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Okay, so maybe it's not a brainstorm, but I was watching the ye-gawds-early news today (couldn't get back to sleep at 6:30am when sanju_devil_cat was peeping her brains out at me), and the newsies were showing soccer-moms (now called "security moms") who support Bush and those who don't. It was really clear that the B-supporters were the easily brainwashed type, and they all appeared... well, there's no other way to say it: They all seemed dumb. And have you ever watched the Fox "News" Channel that these people use as their source of propaganda? If you have, I need say no more.

So does anyone know a B-supporter who isn't 1) dumb, or 2) a rich, selfish jerk who cares more about his/her stock portfolio than the health of the nation and our world?

It also occurred to me that it's very strange Christians support B. Have they ever heard the teachings of Jesus? The self-described "Christians" who support him act like Old-Testament-types, not followers of Christ. I suspect real Christians do not, in the main, support B. Unless (wait for it...) they are 1 or 2 as listed above.

Am I onto something, am I off base, or is this a "duh" moment?

Chris

Comments

( 23 comments — Leave a comment )
solan_t
Sep. 24th, 2004 02:45 pm (UTC)
I know a very smart individual (Christian) that supports Bush. Pretty much no matter what you say, he has a counter. It's one of the few irrational things I know about him (well, I could point out the religion... but that may actually be a bias on MY side)
mckitterick
Sep. 24th, 2004 03:01 pm (UTC)
Well, religions are by definition irrational. That doesn't make them bad; in fact, I think many of them -- when not perverted the way right-wing extremist "Christians" are destroying Christianity lately -- are good for society. They are sets of rules and ethics to live by that appeal to the higher elements of our selves, and because of the community that a church provides, they can provide positive role-models as opposed to the Laws of the State.

But that very irrationality makes religion a dangerous tool to use in manipulating the masses. If you sound like the preacher (as does Bush), they listen like sheep and obey. It's terrifying -- look at how Islam is being perverted these days, and you have a flavor of what's coming (or is already in play) for Christianity.

Chris
copperwise
Sep. 24th, 2004 02:49 pm (UTC)
I know Bush supporters who are not, perhaps, technically stupid, at least by their measurable I.Q.

BUT all of the B supporters I know are willfully ignorant. I mean, to the point that they refuse to read or hear anything that doesn't support their point of view. As they were mentioning on Morning Sedition today, many of these are people who tend to get their news from one paper only, or even just from emails from friends. The supporters in my office are frequently surprised when I mention local current events (not necessarily political, just things that are happening) because they don't read local news and so have no idea what's going on beyond the doorstep.

I honestly have difficulty not having a meltdown when I hear some of the things these people believe. I read an average of 9 or 10 news sources every day, some obviously liberal, some pretty conservative, some mainstream, some not. I like to think I'm not talking out of my ass when I discuss issues. And the deliberate ignorance...the mind boggles.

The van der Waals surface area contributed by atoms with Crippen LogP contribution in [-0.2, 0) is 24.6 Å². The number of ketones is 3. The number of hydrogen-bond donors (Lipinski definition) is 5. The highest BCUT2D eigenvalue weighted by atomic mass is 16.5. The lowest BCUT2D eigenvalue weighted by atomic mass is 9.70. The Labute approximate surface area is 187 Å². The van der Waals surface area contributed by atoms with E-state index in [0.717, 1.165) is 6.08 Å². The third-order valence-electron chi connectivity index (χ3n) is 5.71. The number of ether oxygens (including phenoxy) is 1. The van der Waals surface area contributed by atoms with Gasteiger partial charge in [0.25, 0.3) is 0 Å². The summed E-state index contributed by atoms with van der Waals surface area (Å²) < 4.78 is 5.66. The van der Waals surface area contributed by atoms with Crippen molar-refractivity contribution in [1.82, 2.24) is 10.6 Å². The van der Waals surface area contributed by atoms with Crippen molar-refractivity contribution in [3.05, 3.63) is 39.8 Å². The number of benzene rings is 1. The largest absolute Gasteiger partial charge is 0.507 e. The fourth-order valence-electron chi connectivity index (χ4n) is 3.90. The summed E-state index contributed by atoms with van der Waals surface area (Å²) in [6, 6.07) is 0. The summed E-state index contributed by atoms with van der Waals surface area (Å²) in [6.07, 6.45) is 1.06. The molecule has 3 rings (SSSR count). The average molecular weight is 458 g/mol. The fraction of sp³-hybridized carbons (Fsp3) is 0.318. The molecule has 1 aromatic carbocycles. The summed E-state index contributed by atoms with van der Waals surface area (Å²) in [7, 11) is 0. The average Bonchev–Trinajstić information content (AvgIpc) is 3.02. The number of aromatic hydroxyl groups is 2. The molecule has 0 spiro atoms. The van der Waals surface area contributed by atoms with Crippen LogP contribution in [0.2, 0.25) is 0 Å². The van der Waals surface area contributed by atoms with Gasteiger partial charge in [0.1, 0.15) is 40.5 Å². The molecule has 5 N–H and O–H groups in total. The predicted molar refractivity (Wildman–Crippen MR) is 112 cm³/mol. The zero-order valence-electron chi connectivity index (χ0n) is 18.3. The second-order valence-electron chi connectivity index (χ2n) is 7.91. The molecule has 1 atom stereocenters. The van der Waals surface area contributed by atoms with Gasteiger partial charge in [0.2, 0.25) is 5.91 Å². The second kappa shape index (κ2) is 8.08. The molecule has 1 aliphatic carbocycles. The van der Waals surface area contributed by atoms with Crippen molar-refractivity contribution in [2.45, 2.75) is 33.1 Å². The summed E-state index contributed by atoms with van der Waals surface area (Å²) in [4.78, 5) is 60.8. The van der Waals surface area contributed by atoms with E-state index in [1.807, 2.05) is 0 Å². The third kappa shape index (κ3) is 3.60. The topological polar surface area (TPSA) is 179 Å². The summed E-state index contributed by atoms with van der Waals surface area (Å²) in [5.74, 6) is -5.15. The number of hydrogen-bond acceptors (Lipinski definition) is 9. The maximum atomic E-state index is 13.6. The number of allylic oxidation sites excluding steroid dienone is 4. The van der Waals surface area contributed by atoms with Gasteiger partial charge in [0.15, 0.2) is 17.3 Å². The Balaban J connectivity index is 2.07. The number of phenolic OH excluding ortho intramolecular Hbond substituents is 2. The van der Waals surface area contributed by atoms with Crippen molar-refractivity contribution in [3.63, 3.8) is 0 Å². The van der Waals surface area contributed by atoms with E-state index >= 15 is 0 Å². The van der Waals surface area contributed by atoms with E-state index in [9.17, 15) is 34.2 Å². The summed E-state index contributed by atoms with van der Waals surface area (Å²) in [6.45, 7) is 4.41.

And no, I don't know any deeply "Jesusy" Christians who support Bush, either.

I'm sure this idea will tick off a lot of people, but it's pretty valid. We were talking about it this morning; your post is extremely well timed!
mckitterick
Sep. 24th, 2004 03:10 pm (UTC)
Oh, I know -- it makes me actually insane whenever I hear these people spouting off about nonsense. I mean, come on, do they really believe things like "exporting high-paying jobs to low-paying countries is good for our job market," or "those Vietnam documents about Bush are forged is more important than the fact that he ditched service," or "America is safer during our occupation of Iraq"? If you listen to them, these are all true.

Or ensuring kids in schools say "under god" is more important than ensuring those kids have a real education, affordable health care, a national debt that doesn't bankrupt their future, or a return on their lifetime of Social Security payments? Or a billion other things.

I used to consider myself centrist politically. But the center has vanished... rather, people who were once liberal had so far to move in order to combat the insane people that they have become the center. It's not "liberal vs. conservative" any more, it's "rational vs. nonsensical."

Save us!
Chris
copperwise
Sep. 24th, 2004 03:22 pm (UTC)
Yes. I really ticked off one of the managers here a couple of weeks ago; he was pontificating in the breakroom to another guy on the threat of gay marriage to the Very Foundations of Our Society. I was biting my lip as I made my tea and I finally lost it and just burst out laughing as I left the room. He's been giving me the Look of Death on a regular basis ever since.
mckitterick
Sep. 25th, 2004 12:28 pm (UTC)
Ye gawds! At work, even.

Chris
mckitterick
Sep. 24th, 2004 02:55 pm (UTC)
must-read scary stuff
Here's a great commentary about the really scary world Bush supporters are ushering in:
http://www.livejournal.com/users/bobhowe/17058.html?style=mine

Eek,
Chris
(Deleted comment)
hope_dog
Sep. 25th, 2004 12:29 pm (UTC)
Re: must-read scary stuff
i can hear the friendly flea hooting agreement!

hope-dog
bad_bad_zoot
Sep. 26th, 2004 09:06 pm (UTC)